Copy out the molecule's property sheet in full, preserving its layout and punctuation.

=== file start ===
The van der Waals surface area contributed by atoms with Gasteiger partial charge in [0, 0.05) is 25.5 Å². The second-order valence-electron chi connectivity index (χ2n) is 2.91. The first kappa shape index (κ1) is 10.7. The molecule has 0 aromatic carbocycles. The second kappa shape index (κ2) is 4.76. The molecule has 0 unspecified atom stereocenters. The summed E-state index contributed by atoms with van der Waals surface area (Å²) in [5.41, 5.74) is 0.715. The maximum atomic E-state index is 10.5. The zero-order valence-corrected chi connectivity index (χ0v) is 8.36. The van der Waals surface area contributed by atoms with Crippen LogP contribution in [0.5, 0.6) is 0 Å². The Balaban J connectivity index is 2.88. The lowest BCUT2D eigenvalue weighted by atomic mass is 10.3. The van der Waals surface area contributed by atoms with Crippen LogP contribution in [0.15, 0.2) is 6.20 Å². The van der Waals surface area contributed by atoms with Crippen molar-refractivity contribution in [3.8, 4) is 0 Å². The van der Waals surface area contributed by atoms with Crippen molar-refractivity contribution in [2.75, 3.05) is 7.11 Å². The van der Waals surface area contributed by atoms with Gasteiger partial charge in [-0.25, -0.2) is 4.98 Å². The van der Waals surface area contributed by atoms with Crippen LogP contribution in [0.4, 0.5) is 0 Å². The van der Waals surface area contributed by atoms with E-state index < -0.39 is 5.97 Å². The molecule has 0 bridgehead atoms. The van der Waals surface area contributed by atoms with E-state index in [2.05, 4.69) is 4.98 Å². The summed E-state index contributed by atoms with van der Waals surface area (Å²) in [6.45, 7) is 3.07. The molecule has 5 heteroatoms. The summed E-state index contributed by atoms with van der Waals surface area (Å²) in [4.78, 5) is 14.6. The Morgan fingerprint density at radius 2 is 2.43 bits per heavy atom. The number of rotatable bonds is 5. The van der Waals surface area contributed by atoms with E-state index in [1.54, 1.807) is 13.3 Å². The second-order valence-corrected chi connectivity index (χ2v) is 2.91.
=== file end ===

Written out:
The van der Waals surface area contributed by atoms with Gasteiger partial charge in [0, 0.05) is 25.5 Å². The second-order valence-electron chi connectivity index (χ2n) is 2.91. The first kappa shape index (κ1) is 10.7. The molecule has 0 aromatic carbocycles. The second kappa shape index (κ2) is 4.76. The molecule has 0 unspecified atom stereocenters. The summed E-state index contributed by atoms with van der Waals surface area (Å²) in [5.41, 5.74) is 0.715. The maximum atomic E-state index is 10.5. The zero-order valence-corrected chi connectivity index (χ0v) is 8.36. The van der Waals surface area contributed by atoms with Crippen LogP contribution in [0.5, 0.6) is 0 Å². The Balaban J connectivity index is 2.88. The lowest BCUT2D eigenvalue weighted by atomic mass is 10.3. The van der Waals surface area contributed by atoms with Crippen LogP contribution in [0.15, 0.2) is 6.20 Å². The van der Waals surface area contributed by atoms with Crippen molar-refractivity contribution in [3.8, 4) is 0 Å². The van der Waals surface area contributed by atoms with Crippen molar-refractivity contribution in [2.75, 3.05) is 7.11 Å². The van der Waals surface area contributed by atoms with Gasteiger partial charge in [-0.25, -0.2) is 4.98 Å². The van der Waals surface area contributed by atoms with Crippen LogP contribution in [0.4, 0.5) is 0 Å². The van der Waals surface area contributed by atoms with E-state index < -0.39 is 5.97 Å². The molecule has 0 bridgehead atoms. The van der Waals surface area contributed by atoms with E-state index in [2.05, 4.69) is 4.98 Å². The summed E-state index contributed by atoms with van der Waals surface area (Å²) in [6.45, 7) is 3.07. The molecule has 5 heteroatoms. The summed E-state index contributed by atoms with van der Waals surface area (Å²) in [4.78, 5) is 14.6. The Morgan fingerprint density at radius 2 is 2.43 bits per heavy atom. The number of rotatable bonds is 5. The van der Waals surface area contributed by atoms with E-state index in [1.54, 1.807) is 13.3 Å². The second-order valence-corrected chi connectivity index (χ2v) is 2.91.